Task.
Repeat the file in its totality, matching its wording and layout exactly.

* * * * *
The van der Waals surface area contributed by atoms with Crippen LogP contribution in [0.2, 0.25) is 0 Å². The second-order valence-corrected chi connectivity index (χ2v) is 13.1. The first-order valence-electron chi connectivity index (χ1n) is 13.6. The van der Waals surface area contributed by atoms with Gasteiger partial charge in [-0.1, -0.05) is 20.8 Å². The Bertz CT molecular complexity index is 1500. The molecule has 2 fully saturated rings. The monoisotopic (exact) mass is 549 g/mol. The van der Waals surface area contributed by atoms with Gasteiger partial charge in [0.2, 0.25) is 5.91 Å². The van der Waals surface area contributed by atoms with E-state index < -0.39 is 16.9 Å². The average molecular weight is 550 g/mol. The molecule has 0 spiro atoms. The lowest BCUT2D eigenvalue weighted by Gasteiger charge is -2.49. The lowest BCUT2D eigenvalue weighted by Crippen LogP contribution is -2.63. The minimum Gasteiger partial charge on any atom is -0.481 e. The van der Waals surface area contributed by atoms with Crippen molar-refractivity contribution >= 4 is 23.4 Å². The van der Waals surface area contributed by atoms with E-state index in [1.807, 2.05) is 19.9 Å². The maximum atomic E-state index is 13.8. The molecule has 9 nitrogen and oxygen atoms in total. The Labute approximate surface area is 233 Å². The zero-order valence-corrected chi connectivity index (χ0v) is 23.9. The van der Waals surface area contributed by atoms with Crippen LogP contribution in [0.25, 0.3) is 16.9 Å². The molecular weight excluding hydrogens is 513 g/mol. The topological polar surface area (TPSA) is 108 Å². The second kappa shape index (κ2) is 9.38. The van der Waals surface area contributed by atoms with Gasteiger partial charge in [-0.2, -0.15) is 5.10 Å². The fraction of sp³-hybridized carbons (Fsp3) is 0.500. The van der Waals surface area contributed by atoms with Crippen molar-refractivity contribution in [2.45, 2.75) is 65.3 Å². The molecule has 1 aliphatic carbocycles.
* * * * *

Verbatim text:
The van der Waals surface area contributed by atoms with Crippen LogP contribution in [0.2, 0.25) is 0 Å². The second-order valence-corrected chi connectivity index (χ2v) is 13.1. The first-order valence-electron chi connectivity index (χ1n) is 13.6. The van der Waals surface area contributed by atoms with Gasteiger partial charge in [-0.1, -0.05) is 20.8 Å². The Bertz CT molecular complexity index is 1500. The molecule has 2 fully saturated rings. The monoisotopic (exact) mass is 549 g/mol. The van der Waals surface area contributed by atoms with Gasteiger partial charge in [0.2, 0.25) is 5.91 Å². The van der Waals surface area contributed by atoms with E-state index < -0.39 is 16.9 Å². The average molecular weight is 550 g/mol. The molecule has 0 spiro atoms. The lowest BCUT2D eigenvalue weighted by Gasteiger charge is -2.49. The lowest BCUT2D eigenvalue weighted by Crippen LogP contribution is -2.63. The minimum Gasteiger partial charge on any atom is -0.481 e. The van der Waals surface area contributed by atoms with Crippen molar-refractivity contribution >= 4 is 23.4 Å². The van der Waals surface area contributed by atoms with E-state index in [1.807, 2.05) is 19.9 Å². The maximum atomic E-state index is 13.8. The molecule has 9 nitrogen and oxygen atoms in total. The Labute approximate surface area is 233 Å². The zero-order valence-corrected chi connectivity index (χ0v) is 23.9. The van der Waals surface area contributed by atoms with Crippen LogP contribution in [0.25, 0.3) is 16.9 Å². The molecular weight excluding hydrogens is 513 g/mol. The topological polar surface area (TPSA) is 108 Å². The second kappa shape index (κ2) is 9.38. The van der Waals surface area contributed by atoms with Gasteiger partial charge in [-0.2, -0.15) is 5.10 Å². The fraction of sp³-hybridized carbons (Fsp3) is 0.500. The van der Waals surface area contributed by atoms with Crippen molar-refractivity contribution in [2.45, 2.75) is 65.3 Å². The molecule has 1 aliphatic carbocycles.